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Clara City approves natural gas franchise

CLARA CITY -- City Council members in Clara City unanimously approved a franchise agreement that will bring natural gas service to the community by the end of the year.

Council members held a special meeting Friday afternoon to approve the franchise for Dooley's Petroleum of Murdock, according to Wendy Block, city administrator.

The franchise agreement with Dooley's opens the way for the company to develop a distribution system that will also serve the communities of Raymond, Maynard, Prinsburg, Roseland, Svea, Blomkest and a large rural area along U.S. Highway 71 south of Willmar.

The system should be installed and fully charged by Oct. 1, according to Randy Dooley, company president. It represents an estimated $8.5 million to $10 million investment.

The company intends to break ground April 1. It will connect to a Northern Natural Gas line north of Renville.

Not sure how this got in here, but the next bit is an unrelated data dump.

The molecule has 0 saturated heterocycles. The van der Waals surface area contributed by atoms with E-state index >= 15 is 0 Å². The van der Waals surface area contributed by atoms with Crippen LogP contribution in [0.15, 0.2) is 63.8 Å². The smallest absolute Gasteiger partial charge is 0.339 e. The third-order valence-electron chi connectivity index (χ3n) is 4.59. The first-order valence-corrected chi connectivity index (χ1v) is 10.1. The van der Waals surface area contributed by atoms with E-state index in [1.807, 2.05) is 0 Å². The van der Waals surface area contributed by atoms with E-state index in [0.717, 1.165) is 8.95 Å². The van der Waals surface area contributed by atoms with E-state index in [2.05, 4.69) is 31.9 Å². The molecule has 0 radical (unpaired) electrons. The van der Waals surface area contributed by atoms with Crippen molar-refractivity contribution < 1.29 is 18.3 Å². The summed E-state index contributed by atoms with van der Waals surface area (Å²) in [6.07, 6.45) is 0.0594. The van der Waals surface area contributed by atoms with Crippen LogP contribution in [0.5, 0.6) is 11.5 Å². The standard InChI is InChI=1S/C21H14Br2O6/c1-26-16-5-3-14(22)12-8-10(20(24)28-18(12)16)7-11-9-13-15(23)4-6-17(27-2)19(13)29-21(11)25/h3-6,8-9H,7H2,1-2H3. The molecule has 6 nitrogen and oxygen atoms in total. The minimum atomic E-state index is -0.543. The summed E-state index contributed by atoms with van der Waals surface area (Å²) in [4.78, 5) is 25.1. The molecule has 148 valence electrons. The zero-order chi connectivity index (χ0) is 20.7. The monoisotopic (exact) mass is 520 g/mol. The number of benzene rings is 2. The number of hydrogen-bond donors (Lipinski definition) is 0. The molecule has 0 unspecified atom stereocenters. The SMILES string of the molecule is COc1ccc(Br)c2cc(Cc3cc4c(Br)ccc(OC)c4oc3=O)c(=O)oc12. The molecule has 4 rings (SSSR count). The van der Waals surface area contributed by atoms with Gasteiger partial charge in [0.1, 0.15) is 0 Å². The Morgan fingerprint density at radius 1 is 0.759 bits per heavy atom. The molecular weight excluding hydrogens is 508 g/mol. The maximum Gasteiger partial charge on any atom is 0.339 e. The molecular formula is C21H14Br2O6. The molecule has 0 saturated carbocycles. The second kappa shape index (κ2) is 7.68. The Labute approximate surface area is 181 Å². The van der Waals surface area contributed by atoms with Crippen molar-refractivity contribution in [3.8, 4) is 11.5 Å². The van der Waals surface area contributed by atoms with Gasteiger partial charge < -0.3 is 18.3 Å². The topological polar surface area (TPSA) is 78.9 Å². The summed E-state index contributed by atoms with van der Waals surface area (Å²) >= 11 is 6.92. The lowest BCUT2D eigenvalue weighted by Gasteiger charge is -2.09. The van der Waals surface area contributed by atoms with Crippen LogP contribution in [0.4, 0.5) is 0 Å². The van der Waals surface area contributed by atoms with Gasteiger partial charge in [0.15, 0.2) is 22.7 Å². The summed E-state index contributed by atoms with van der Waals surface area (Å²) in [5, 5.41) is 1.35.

Svea, Blomkest and Roseland have already reached franchise agreements with the company. Raymond and Maynard are expected to approve agreements soon, Dooley said.

The decision to award the franchise to Dooley's Petroleum in Clara City followed a recommendation by a special committee. It had looked at rival offers from Dooley's Petroleum and from a limited liability company developed by the Farmer's Co-op Oil and Prinsburg Farmers Co-op.

As the largest community to be served, Clara City's decision was considered very important, according to Dooley. It helps assure the customer base needed for an economically viable system.

The price difference between natural gas and delivered fuels -- propane and fuel oils -- is substantial. Dooley said they project that a large percentage of potential customers within the service area will convert to natural gas service within a five-year time frame.

Homes and businesses along the route will have the option to connect to the system for a hook-up fee based on the size of line needed.

Block said the city has long sought an opportunity to bring natural gas service to the community. Current projections show that residences can save up to $1,000 a year in heating costs due to the price advantage of natural gas over delivered fuels. The city has also heard lots of interest in natural gas service from industries in the community. Block said the lack of natural gas service had been considered an obstacle for companies looking to locate in the community.

Tom Cherveny

Tom Cherveny is a regional and outdoor reporter with the West Central Tribune in Willmar, MN.

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